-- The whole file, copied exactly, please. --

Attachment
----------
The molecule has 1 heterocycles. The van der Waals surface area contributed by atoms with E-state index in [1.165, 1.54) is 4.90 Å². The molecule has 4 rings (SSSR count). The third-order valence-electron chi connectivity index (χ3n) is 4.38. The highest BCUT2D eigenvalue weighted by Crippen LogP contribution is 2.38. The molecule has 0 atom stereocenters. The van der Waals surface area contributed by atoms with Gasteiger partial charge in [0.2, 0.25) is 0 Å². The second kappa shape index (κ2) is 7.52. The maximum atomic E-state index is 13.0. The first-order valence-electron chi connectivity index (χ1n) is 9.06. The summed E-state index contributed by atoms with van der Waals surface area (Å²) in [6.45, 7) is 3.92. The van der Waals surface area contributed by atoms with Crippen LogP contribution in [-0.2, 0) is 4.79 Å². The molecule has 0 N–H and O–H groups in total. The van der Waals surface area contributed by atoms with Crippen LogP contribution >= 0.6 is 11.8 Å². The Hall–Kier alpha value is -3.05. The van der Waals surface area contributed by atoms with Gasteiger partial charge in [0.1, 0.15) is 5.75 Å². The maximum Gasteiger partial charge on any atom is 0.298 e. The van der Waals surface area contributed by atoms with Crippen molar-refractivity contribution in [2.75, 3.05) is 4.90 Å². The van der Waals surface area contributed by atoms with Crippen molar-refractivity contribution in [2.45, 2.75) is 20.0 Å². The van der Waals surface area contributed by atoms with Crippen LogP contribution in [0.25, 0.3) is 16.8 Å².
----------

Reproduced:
The molecule has 1 heterocycles. The van der Waals surface area contributed by atoms with E-state index in [1.165, 1.54) is 4.90 Å². The molecule has 4 rings (SSSR count). The third-order valence-electron chi connectivity index (χ3n) is 4.38. The highest BCUT2D eigenvalue weighted by Crippen LogP contribution is 2.38. The molecule has 0 atom stereocenters. The van der Waals surface area contributed by atoms with Gasteiger partial charge in [0.2, 0.25) is 0 Å². The second kappa shape index (κ2) is 7.52. The maximum atomic E-state index is 13.0. The first-order valence-electron chi connectivity index (χ1n) is 9.06. The summed E-state index contributed by atoms with van der Waals surface area (Å²) in [6.45, 7) is 3.92. The van der Waals surface area contributed by atoms with Crippen LogP contribution in [-0.2, 0) is 4.79 Å². The molecule has 0 N–H and O–H groups in total. The van der Waals surface area contributed by atoms with Crippen LogP contribution >= 0.6 is 11.8 Å². The Hall–Kier alpha value is -3.05. The van der Waals surface area contributed by atoms with Gasteiger partial charge in [0.1, 0.15) is 5.75 Å². The maximum Gasteiger partial charge on any atom is 0.298 e. The van der Waals surface area contributed by atoms with Crippen molar-refractivity contribution in [2.75, 3.05) is 4.90 Å². The van der Waals surface area contributed by atoms with Crippen molar-refractivity contribution in [2.45, 2.75) is 20.0 Å². The van der Waals surface area contributed by atoms with Crippen LogP contribution in [0.25, 0.3) is 16.8 Å².